All prices are in USD. Online Reggae Magazine Rasta and Resistance is a study of the Rastafarian Movement in all its manifestations, from its evolution in the hills of Jamaica to its present manifestations in the streets of Birmingham and the Shashamane Settlement in Ethiopia. Dominick Brady rated it it was amazing Jun 01, Bentley rated it really horsce it Dec 19, There are no discussion topics on this book yet. Product Description Rasta and Resistance is a study of the Rastafarian Movement in all its manifestations, from its evolution in the hills of Jamaica to its present manifestations in the streets of Birmingham and the Shashamane Settlement in Ethiopia.

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Mandela and the African liberation struggle: Ubuntu and the emancipation of humans everywhere Published by Counterpunch , December 12, On Thursday December 5, the people of South Africa lost one of the foremost freedom fighters and revolutionary who made his mark on humans everywhere. Nelson Rolihlahla Mandela was born in South Africa in and matured as Africans in South Africa rose to the challenges posed by the most brutal social and economic system of that moment, the system called apartheid.

Mandela has now joined the ancestors and he has left his mark beside those great humans such as Mahatmas Gandhi, Martin Luther King Jr, Rosa Parks, Umm Kulthum, Che Guevara and Rosa Luxemburg whose greatness emerged from the movements that created them.

The forms of struggle that emerged from South Africa inspired the refinement of the philosophy of Ubuntu. When the movement elevated Nelson Mandela to the position as President of a politically free South Africa in , after 27 years of incarceration, the political leadership of South Africa sought to give practical meaning to the philosophy of Ubuntu by establishing a Truth and Reconciliation Commission TRC.

In the process of the wall to wall media coverage of the celebration of the life of Nelson Mandela, it is important that the voice of Africa is clear on the meaning of Mandela. Mandela was against racism and the dehumanizing social system that created hierarchies. As peace activists it is vital that we remember Mandela as a defender of peace and social justice and the fact that he was an extraordinary human being. What is important to remember is a product of a social movement; the extraordinary circumstances of the oppression of apartheid created this Mandela.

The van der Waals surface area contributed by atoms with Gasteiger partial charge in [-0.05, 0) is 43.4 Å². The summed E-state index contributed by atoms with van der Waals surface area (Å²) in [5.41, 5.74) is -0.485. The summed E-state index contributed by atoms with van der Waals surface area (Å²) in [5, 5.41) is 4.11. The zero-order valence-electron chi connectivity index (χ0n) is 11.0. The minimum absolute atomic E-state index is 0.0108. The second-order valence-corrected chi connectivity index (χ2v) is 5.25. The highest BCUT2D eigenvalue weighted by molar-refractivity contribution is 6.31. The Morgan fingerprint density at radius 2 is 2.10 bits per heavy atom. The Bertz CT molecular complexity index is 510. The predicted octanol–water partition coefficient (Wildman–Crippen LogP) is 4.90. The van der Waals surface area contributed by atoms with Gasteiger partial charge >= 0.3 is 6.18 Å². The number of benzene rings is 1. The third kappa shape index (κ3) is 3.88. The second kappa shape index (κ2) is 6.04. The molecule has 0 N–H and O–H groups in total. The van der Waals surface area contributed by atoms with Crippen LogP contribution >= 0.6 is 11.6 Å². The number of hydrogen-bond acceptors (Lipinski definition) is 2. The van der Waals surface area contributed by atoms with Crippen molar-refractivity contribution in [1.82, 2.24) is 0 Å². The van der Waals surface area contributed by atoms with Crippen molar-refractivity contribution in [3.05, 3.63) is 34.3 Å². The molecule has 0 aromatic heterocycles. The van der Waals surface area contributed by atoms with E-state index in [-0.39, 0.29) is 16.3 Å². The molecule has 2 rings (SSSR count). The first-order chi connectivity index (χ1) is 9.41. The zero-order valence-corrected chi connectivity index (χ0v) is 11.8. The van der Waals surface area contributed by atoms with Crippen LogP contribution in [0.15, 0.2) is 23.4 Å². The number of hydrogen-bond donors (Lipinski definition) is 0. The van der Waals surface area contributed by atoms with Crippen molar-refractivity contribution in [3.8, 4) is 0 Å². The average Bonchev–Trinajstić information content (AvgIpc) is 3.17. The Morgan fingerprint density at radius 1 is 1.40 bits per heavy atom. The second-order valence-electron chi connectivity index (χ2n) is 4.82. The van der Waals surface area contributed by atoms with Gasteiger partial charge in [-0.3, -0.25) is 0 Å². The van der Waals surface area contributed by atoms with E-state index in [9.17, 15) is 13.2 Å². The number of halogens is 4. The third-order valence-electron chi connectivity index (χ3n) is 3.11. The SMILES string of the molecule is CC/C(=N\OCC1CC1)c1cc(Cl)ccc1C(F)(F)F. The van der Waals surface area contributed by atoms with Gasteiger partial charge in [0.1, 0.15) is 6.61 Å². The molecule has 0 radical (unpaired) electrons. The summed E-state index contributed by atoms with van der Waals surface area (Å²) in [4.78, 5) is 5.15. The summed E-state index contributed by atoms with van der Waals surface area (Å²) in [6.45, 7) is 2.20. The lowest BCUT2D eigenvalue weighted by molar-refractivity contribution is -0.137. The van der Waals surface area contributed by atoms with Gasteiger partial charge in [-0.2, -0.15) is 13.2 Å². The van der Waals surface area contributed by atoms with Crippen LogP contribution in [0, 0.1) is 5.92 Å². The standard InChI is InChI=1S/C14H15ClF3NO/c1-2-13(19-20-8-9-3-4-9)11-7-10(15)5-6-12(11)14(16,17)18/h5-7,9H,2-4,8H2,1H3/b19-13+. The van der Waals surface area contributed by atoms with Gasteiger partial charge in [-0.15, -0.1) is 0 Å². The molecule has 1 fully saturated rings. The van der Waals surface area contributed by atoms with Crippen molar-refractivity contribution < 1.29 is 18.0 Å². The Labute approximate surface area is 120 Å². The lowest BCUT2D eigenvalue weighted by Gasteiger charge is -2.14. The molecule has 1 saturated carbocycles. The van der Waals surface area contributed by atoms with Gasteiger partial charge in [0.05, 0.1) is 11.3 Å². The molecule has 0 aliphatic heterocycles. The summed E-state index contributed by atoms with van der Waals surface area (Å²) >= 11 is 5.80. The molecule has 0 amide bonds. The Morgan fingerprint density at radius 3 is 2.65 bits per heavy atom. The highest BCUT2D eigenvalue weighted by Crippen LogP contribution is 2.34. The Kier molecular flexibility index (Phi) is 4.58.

Mandela joined a social movement, the anti-apartheid movement and for a moment in history, he became the symbol of the struggle against war and apartheid.

His freedom came from the sacrifices of millions, especially the youth of Soweto and the workers from the Mass Democratic Movement who laid down a marker for the new tactics of revolution. While he was the President of South Africa, Mandela worked for peace in Burundi and Central Africa and worked hard to end the western manipulation of who can be branded as a terrorist.

I stand here before you not as a prophet but as a humble servant of you, the people. The African National Congress in government had been trapped by its inheritance of the social capital of the apartheid state.

New forms of organization and new ideas will be needed as humans gird themselves to fight against the nefarious forms of racism, exclusion and oppression that have been refined by global capital as unbridled capitalism seeks to turn our youths into mindless consumers. It is up to the youth to gird themselves for the new phase of internationalism and peace activism so that we can create the conditions for the inspiration presented by the life of Nelson Mandela to be grasped in all corners of the globe.

Mandela lived a full life and we want to add to the tributes as we celebrate his life of struggle. The society that created Nelson Mandela As soon as it became clear that the most obscene forms of white supremacy could not survive after the massive resistance of peoples in all parts of the globe, international news programmers began to present Nelson Mandela who, as a visionary leader, single handedly ended apartheid.

Books, films, documentaries, blogs and other mainstream media seek to present the changes in South Africa without reference to the reality that Nelson Mandela always represented a liberation movement. Inevitably, as the movement mobilized around the release of Nelson Mandela when he had been incarcerated for 27 years, Mandela became a symbol of the anti-apartheid struggle. As the struggle matured in the final phase after his release from jail on February 11, the myth making was developed as part of an election campaign.